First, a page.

Today's modern anesthetic monitors have made surgery much safer than in the past. Here at Bernalillo Pet Care Center, we do a thorough physical exam on your pet before administering anesthetics, to ensure that a fever or other illness won't be a problem. We also adjust the amount and type of anesthetic used depending on the health of your pet.
Pre-anesthetic blood testing is important in reducing the risk of anesthesia. Blood testing can detect organ dysfunctions such as liver or kidney disease that can affect clearance of anesthetic drugs, low platelet numbers that could result in excessively bleeding, an overactive thyroid that could put extra stress on the heart during anesthesia, in addition to other important conditions. Pre-anesthetic blood testing is absolutely required for every pet. Even apparently healthy animals can have serious organ system problems that cannot be detected without blood testing. If there is a problem, it is much better to find it before it causes anesthetic or surgical complications. Animals that have minor dysfunction will handle the anesthetic better if they receive IV fluids during surgery in order to appropriately maintain blood pressure. We administered IV fluids to all pets under anesthesia at BPCC. If serious problems are detected, surgery can be postponed until the problem is corrected.
For geriatric or ill pets, additional blood tests, electrocardiograms, or x-rays may be required before surgery as well depending on the health status of your pet. The attending veterinarian will discuss these with you prior to surgery. We encourage a pre-surgical consult appointment be arranged so these issues can be discussed and worked out prior to the day of the procedure.
It is important that surgery be done on an empty stomach to reduce the risk of vomiting during and after anesthesia. You will need to withhold food for at least 8 to 10 hours before surgery. Water can be left down for the pet until the morning of surgery.
Will my pet have stitches?
For many surgeries, we use absorbable sutures underneath the skin. These will dissolve on their own, and do not need to be removed later. Some surgeries, especially tumor removals, do require skin stitches. With either type of suture, you will need to keep an eye on the incision for swelling or discharge. If there are skin sutures, these will usually be removed 10 to 14 days after surgery. You will also need to limit your pet's activity level for a time and no baths are allowed for the first 10-14 days after surgery.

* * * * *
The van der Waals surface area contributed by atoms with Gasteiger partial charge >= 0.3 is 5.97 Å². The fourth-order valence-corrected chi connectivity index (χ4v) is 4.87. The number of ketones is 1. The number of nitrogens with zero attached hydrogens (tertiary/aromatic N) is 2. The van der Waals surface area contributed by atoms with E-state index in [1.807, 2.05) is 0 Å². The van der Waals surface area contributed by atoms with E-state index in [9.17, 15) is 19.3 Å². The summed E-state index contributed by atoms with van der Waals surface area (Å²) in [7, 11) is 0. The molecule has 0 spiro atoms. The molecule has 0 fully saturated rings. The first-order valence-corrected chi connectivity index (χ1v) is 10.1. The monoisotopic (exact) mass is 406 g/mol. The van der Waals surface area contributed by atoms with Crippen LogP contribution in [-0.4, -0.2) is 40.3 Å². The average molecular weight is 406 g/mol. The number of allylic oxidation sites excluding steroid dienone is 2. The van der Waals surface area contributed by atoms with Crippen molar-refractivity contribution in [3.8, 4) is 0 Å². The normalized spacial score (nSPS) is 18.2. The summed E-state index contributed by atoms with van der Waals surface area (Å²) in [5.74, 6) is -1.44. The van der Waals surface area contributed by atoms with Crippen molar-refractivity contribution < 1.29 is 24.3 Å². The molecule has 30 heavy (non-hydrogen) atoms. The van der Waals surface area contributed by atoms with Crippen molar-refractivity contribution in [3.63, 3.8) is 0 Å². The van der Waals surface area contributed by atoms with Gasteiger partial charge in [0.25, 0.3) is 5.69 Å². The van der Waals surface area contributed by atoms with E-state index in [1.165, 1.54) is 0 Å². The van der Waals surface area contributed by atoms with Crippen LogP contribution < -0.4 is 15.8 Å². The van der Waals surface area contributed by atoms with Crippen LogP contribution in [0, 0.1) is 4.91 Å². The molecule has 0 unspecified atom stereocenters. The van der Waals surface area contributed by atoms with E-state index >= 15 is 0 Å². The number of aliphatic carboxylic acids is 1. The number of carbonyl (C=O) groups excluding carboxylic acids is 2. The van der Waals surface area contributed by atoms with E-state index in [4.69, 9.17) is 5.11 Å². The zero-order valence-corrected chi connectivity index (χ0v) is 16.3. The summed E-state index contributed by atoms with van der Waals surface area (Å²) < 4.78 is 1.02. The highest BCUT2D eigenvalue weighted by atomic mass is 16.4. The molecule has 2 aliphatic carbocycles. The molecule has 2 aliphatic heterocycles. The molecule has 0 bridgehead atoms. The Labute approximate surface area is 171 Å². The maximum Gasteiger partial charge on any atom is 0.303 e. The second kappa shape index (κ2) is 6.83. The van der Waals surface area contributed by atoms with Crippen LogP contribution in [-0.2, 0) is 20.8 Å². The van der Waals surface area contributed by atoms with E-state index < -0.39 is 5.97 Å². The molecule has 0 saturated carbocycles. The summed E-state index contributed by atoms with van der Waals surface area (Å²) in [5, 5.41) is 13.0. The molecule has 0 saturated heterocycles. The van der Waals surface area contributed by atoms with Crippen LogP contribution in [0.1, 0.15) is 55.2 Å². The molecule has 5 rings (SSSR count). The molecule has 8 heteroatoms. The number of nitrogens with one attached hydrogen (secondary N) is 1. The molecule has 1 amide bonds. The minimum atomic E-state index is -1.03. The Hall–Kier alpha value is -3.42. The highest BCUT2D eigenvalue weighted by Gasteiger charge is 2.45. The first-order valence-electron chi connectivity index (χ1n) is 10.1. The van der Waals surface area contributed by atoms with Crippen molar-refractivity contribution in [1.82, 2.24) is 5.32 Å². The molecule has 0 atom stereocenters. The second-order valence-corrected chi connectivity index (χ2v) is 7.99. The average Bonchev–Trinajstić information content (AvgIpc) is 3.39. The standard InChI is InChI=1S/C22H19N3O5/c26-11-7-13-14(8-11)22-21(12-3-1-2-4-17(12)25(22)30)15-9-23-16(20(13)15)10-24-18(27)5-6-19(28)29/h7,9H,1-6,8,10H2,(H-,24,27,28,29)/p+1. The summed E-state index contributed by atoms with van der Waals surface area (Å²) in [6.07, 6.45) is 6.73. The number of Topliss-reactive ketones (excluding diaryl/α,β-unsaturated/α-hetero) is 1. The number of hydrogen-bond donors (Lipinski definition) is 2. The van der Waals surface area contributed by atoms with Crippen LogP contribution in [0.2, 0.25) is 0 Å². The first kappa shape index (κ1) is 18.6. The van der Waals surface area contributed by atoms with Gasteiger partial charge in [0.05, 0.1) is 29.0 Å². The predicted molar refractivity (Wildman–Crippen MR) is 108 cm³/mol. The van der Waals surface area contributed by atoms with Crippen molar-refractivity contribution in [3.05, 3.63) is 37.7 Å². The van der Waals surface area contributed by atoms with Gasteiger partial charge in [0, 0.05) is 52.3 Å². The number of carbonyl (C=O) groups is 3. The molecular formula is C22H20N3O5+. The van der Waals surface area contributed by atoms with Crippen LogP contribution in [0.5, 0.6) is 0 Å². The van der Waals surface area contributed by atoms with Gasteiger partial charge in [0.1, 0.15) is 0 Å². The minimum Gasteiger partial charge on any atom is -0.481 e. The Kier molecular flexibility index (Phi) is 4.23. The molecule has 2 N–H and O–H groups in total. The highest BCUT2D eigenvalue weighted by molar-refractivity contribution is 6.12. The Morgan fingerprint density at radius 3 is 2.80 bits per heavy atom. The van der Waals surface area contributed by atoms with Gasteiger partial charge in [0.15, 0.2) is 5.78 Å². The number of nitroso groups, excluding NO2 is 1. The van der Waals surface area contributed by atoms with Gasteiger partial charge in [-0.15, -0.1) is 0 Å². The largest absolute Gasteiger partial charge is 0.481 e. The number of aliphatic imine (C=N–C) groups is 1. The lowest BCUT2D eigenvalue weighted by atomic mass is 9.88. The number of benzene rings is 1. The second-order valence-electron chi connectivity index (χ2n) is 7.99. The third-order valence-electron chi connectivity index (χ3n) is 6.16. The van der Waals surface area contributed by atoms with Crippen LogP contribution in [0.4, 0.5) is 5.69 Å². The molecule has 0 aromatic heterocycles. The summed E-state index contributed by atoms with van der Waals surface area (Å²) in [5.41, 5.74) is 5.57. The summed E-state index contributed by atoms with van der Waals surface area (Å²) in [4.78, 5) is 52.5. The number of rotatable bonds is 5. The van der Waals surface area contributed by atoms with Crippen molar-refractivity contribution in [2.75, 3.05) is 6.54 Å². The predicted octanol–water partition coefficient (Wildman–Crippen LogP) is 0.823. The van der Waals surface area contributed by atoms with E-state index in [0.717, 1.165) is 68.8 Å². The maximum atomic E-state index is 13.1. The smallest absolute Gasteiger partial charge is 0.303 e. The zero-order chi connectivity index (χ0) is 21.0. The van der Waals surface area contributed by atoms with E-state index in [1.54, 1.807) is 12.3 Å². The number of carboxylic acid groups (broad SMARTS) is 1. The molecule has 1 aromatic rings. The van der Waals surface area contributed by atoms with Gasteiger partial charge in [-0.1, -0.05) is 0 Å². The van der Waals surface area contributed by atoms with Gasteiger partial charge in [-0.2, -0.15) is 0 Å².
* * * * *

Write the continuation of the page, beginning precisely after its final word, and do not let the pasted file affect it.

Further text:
Will my pet be in pain?
Anything that causes pain in people can be expected to cause pain in animals. Pets may not show the same symptoms of pain as people do; they usually don't whine or cry, but you can be sure they feel it. Pain medications needed will depend on the surgery performed. Major procedures require more pain relief than things like minor lacerations.
Because dogs and cats do not tolerate standard pain medications such as aspirin, ibuprofen, or Tylenol, we are limited in what we can give them. Recent advances in pain medications have allowed for better pain control than ever before. We administer a pain injection 20 minutes prior to surgery - this increases your pet's comfort during the procedure and decreases the amount of anesthetic drugs needed. After surgery, a non-steroidal anti-inflammatory drug (NSAID) is typically administered and your pet will be sent home with additional oral doses of this medication. Additional pain medications will be prescribed on a case by case basis. Providing whatever pain relief is appropriate is a humane and caring thing to do for your pet.
What other decisions do I need to make?
While your pet is under anesthesia, it is the ideal time to perform other minor procedures, such as nail trimming, ear cleaning, or implanting an identification microchip. If you would like an estimate for these extra services, please inform us ahead of time. This is especially important if the person dropping the pet off for surgery is not the primary decision maker for the pet's care.
When you bring your pet in for surgery, we will need to 5 to 10 minutes of time to fill out paperwork and make decisions about any options available for additional procedures. When you pick up your pet after surgery you can also plan to spend about 10 minutes to go over your pet's home care needs.
Monday 8:00am to 5:00pm Tuesday 8:00am to 5:00pm Wednesday 8:00am to 5:00pm Thursday 8:00am to 5:00pm Friday 8:00am to 5:00pm Saturday 8:00am to noon Sunday closed